In 2011, the CIA constructed an elaborate ruse involving a fake vaccination program in a town in Pakistan where Osama bin Laden was suspected to be hiding. The agency recruited a senior Pakistani doctor who, under cover of a mass immunization campaign, had to obtain DNA samples of children living in a compound in the town to confirm the location of what was then the world's most wanted man.
The operation proved successful as the CIA found a DNA match. Bin Laden's lair was confirmed and on May 2, 2011, a team of US Navy Seals descended on the Abbottabad compound and terminated the Al-Qaeda leader.
But bin Laden's death did not stop extremism from spreading in Pakistan, and conservative religious movements became even more influential. Over the next three years, several terror groups -- foremost among them the Pakistani Taliban -- carried out bloody attacks and established strongholds in northwestern tribal areas bordering Afghanistan.
These extremist groups would also go on to exploit the CIA sham operation as ammunition for their anti-vaccination propaganda. By discrediting official, state-sponsored public initiatives, the Taliban aim to boost their own credibility. The fake vaccination program -- which actually involved genuinely vaccinating a lot of people against hepatitis B, including people in a poorer part of town in order to make it look more authentic -- was never authorized by Pakistani health authorities. So after it was revealed how the Americans employed vaccines to trick bin Laden's people, the Taliban issued several edicts linking legit vaccination campaigns to CIA espionage. Later, the Taliban even used violent action against vaccination workers.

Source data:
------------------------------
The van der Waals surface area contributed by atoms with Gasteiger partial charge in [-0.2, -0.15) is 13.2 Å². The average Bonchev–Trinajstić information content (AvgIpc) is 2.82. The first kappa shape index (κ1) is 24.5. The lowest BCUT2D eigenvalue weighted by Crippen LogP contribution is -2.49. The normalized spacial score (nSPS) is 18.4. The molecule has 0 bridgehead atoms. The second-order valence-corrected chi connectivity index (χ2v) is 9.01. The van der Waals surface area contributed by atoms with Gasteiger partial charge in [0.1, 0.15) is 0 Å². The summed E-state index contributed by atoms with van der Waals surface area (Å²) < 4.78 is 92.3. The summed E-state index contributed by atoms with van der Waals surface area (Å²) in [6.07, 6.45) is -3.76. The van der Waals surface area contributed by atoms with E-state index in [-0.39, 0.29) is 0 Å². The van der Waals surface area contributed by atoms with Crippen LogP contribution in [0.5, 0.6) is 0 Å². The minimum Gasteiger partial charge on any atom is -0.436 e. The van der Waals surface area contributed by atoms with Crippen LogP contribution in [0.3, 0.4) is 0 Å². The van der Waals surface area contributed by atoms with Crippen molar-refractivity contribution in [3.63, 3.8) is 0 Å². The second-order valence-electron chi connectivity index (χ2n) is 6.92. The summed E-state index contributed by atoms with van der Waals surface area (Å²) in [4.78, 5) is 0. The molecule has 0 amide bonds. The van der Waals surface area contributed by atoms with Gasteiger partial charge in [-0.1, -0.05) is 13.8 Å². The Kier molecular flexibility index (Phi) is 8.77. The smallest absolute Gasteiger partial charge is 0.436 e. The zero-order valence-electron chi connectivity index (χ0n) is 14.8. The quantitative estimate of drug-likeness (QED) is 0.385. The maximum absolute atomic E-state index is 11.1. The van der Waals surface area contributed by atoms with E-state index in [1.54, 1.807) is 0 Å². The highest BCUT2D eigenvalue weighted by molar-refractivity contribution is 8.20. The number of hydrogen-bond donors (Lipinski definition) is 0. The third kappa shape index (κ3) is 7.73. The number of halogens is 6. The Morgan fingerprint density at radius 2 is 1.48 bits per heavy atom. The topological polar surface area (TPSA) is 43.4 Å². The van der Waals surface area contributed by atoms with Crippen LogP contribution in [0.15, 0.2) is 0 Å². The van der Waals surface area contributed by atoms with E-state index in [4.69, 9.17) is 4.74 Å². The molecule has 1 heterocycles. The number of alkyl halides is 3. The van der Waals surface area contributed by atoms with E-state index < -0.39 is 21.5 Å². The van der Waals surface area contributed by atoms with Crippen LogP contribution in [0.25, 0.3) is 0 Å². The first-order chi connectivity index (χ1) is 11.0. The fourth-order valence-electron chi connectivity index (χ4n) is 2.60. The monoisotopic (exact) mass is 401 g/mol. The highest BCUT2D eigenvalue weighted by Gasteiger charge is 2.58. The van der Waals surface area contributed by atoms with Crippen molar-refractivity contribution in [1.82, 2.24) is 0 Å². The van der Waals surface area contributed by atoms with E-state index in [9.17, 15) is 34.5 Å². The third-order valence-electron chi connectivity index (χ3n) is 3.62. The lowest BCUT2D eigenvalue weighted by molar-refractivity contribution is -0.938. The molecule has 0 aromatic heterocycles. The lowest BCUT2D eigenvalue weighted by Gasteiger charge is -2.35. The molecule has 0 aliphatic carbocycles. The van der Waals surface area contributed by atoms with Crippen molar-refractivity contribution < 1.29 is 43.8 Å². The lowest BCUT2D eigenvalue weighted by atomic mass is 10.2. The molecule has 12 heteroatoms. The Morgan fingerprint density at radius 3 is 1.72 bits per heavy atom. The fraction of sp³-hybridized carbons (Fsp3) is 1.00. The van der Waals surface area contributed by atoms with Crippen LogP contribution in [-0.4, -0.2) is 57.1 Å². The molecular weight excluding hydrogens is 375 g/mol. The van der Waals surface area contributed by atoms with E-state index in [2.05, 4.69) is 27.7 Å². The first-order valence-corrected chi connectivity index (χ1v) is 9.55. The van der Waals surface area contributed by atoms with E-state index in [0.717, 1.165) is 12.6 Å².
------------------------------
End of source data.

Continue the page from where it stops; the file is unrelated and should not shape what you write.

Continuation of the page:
The CIA is long gone from Abbottabad but even ten years later, the repercussions of its daring operation to locate Bin Laden are still felt by the local populace. In a new study, researchers at the University of Warwick in the UK found that the vaccine ruse resulted in a significant drop in vaccination rates in Pakistan.
Using data from the Pakistan Social and Living Standards Measurement on children born between January 2010 and July 2012, the researchers investigated the effects of the disclosure of the CIA operation on vaccination rates for polio, DPT, or measles.
According to the researchers' estimates, vaccination rates declined between 23% and 39% in districts with high levels of electoral support for parties espousing political extremism compared to districts with lower levels of support for such politics. The vaccination rate decline was higher among girls than boys.
In the context of the COVID pandemic, these mind games will likely have an even more tragic toll. Pakistan managed to limit the spread of COVID in the first and second waves, but the third wave is a different story. According to the National Command Operation Center (NCOC), over 1.8 million Pakistanis have been vaccinated at government facilities while over 18,000 received shots at private hospitals – in total, less than 1 percent of the country’s population.
"The empirical evidence highlights that events which cast doubt on the integrity of health workers or vaccines can have severe consequences for the acceptance of health products such as vaccines," said Andreas Stegmann, one of the paper's authors. "This seems particularly relevant today as public acceptance of the new vaccines against Covid-19 is crucial to address the pandemic."
The findings appeared in the Journal of the European Economic Association.